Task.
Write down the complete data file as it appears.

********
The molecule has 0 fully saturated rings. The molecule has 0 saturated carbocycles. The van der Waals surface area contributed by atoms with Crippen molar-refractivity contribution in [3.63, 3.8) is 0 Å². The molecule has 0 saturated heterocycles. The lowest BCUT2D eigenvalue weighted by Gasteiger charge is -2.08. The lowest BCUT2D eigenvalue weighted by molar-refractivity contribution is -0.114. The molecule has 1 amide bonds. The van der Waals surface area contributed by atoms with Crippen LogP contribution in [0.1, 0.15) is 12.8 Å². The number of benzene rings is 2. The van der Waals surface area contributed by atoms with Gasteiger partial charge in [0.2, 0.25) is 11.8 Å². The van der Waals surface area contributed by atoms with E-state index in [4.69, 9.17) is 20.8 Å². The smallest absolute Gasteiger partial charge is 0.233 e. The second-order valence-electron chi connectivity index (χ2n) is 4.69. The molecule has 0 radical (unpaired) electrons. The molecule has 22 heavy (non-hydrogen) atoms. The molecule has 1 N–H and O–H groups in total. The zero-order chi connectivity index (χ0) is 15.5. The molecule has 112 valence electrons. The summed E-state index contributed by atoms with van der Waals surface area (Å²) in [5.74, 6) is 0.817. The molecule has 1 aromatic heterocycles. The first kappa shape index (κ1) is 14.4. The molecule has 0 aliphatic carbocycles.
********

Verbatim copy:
The molecule has 0 fully saturated rings. The molecule has 0 saturated carbocycles. The van der Waals surface area contributed by atoms with Crippen molar-refractivity contribution in [3.63, 3.8) is 0 Å². The molecule has 0 saturated heterocycles. The lowest BCUT2D eigenvalue weighted by Gasteiger charge is -2.08. The lowest BCUT2D eigenvalue weighted by molar-refractivity contribution is -0.114. The molecule has 1 amide bonds. The van der Waals surface area contributed by atoms with Crippen LogP contribution in [0.1, 0.15) is 12.8 Å². The number of benzene rings is 2. The van der Waals surface area contributed by atoms with Gasteiger partial charge in [0.2, 0.25) is 11.8 Å². The van der Waals surface area contributed by atoms with E-state index in [4.69, 9.17) is 20.8 Å². The smallest absolute Gasteiger partial charge is 0.233 e. The second-order valence-electron chi connectivity index (χ2n) is 4.69. The molecule has 0 radical (unpaired) electrons. The molecule has 22 heavy (non-hydrogen) atoms. The molecule has 1 N–H and O–H groups in total. The zero-order chi connectivity index (χ0) is 15.5. The molecule has 112 valence electrons. The summed E-state index contributed by atoms with van der Waals surface area (Å²) in [5.74, 6) is 0.817. The molecule has 1 aromatic heterocycles. The first kappa shape index (κ1) is 14.4. The molecule has 0 aliphatic carbocycles.